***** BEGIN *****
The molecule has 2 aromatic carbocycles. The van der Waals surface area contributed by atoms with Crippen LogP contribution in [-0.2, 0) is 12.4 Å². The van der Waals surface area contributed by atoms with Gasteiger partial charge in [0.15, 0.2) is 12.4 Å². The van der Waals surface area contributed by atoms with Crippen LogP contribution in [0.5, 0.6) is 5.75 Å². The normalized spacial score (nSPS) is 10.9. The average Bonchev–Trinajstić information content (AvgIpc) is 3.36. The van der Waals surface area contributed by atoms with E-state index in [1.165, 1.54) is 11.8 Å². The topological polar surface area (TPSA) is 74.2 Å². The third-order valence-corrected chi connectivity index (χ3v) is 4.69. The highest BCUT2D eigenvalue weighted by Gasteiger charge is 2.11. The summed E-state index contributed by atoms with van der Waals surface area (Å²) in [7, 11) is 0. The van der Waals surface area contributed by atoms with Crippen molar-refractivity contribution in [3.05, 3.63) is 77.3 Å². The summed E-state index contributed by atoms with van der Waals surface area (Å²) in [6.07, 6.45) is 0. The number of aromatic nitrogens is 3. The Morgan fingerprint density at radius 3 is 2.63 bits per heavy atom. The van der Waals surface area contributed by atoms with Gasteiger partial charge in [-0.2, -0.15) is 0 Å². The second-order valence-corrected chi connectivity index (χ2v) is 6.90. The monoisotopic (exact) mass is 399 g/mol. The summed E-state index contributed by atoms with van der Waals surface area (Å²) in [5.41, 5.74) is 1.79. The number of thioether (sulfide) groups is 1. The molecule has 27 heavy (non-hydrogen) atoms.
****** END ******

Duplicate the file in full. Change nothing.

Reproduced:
The molecule has 2 aromatic carbocycles. The van der Waals surface area contributed by atoms with Crippen LogP contribution in [-0.2, 0) is 12.4 Å². The van der Waals surface area contributed by atoms with Gasteiger partial charge in [0.15, 0.2) is 12.4 Å². The van der Waals surface area contributed by atoms with Crippen LogP contribution in [0.5, 0.6) is 5.75 Å². The normalized spacial score (nSPS) is 10.9. The average Bonchev–Trinajstić information content (AvgIpc) is 3.36. The van der Waals surface area contributed by atoms with E-state index in [1.165, 1.54) is 11.8 Å². The topological polar surface area (TPSA) is 74.2 Å². The third-order valence-corrected chi connectivity index (χ3v) is 4.69. The highest BCUT2D eigenvalue weighted by Gasteiger charge is 2.11. The summed E-state index contributed by atoms with van der Waals surface area (Å²) in [7, 11) is 0. The van der Waals surface area contributed by atoms with Crippen molar-refractivity contribution in [3.05, 3.63) is 77.3 Å². The summed E-state index contributed by atoms with van der Waals surface area (Å²) in [6.07, 6.45) is 0. The number of aromatic nitrogens is 3. The Morgan fingerprint density at radius 3 is 2.63 bits per heavy atom. The van der Waals surface area contributed by atoms with Gasteiger partial charge in [-0.2, -0.15) is 0 Å². The second-order valence-corrected chi connectivity index (χ2v) is 6.90. The monoisotopic (exact) mass is 399 g/mol. The summed E-state index contributed by atoms with van der Waals surface area (Å²) in [5.41, 5.74) is 1.79. The number of thioether (sulfide) groups is 1. The molecule has 27 heavy (non-hydrogen) atoms.